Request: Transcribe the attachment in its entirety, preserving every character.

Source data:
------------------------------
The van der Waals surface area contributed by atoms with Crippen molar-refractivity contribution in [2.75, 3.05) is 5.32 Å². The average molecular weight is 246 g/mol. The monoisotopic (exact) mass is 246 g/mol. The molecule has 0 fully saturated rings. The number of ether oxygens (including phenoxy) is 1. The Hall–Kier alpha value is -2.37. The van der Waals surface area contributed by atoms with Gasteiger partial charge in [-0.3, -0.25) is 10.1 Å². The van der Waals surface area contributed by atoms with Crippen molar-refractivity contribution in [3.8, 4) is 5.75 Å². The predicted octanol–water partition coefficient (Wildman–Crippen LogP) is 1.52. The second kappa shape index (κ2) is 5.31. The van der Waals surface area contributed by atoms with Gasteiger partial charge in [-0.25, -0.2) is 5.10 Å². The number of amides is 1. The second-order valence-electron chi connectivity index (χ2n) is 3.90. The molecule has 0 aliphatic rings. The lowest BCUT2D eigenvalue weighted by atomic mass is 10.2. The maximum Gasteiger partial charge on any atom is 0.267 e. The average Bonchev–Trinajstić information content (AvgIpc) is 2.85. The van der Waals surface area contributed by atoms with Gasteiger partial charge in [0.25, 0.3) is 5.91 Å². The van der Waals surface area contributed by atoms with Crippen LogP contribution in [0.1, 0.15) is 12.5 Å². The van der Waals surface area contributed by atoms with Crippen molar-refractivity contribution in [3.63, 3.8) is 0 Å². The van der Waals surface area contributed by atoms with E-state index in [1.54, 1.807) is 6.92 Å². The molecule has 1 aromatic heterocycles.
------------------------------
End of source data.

The van der Waals surface area contributed by atoms with Crippen molar-refractivity contribution in [2.75, 3.05) is 5.32 Å². The average molecular weight is 246 g/mol. The monoisotopic (exact) mass is 246 g/mol. The molecule has 0 fully saturated rings. The number of ether oxygens (including phenoxy) is 1. The Hall–Kier alpha value is -2.37. The van der Waals surface area contributed by atoms with Gasteiger partial charge in [-0.3, -0.25) is 10.1 Å². The van der Waals surface area contributed by atoms with Crippen molar-refractivity contribution in [3.8, 4) is 5.75 Å². The predicted octanol–water partition coefficient (Wildman–Crippen LogP) is 1.52. The second kappa shape index (κ2) is 5.31. The van der Waals surface area contributed by atoms with Gasteiger partial charge in [-0.25, -0.2) is 5.10 Å². The number of amides is 1. The second-order valence-electron chi connectivity index (χ2n) is 3.90. The molecule has 0 aliphatic rings. The lowest BCUT2D eigenvalue weighted by atomic mass is 10.2. The maximum Gasteiger partial charge on any atom is 0.267 e. The average Bonchev–Trinajstić information content (AvgIpc) is 2.85. The van der Waals surface area contributed by atoms with Gasteiger partial charge in [0.25, 0.3) is 5.91 Å². The van der Waals surface area contributed by atoms with Crippen LogP contribution in [0.1, 0.15) is 12.5 Å². The van der Waals surface area contributed by atoms with Crippen molar-refractivity contribution in [3.63, 3.8) is 0 Å². The van der Waals surface area contributed by atoms with E-state index in [1.54, 1.807) is 6.92 Å². The molecule has 1 aromatic heterocycles.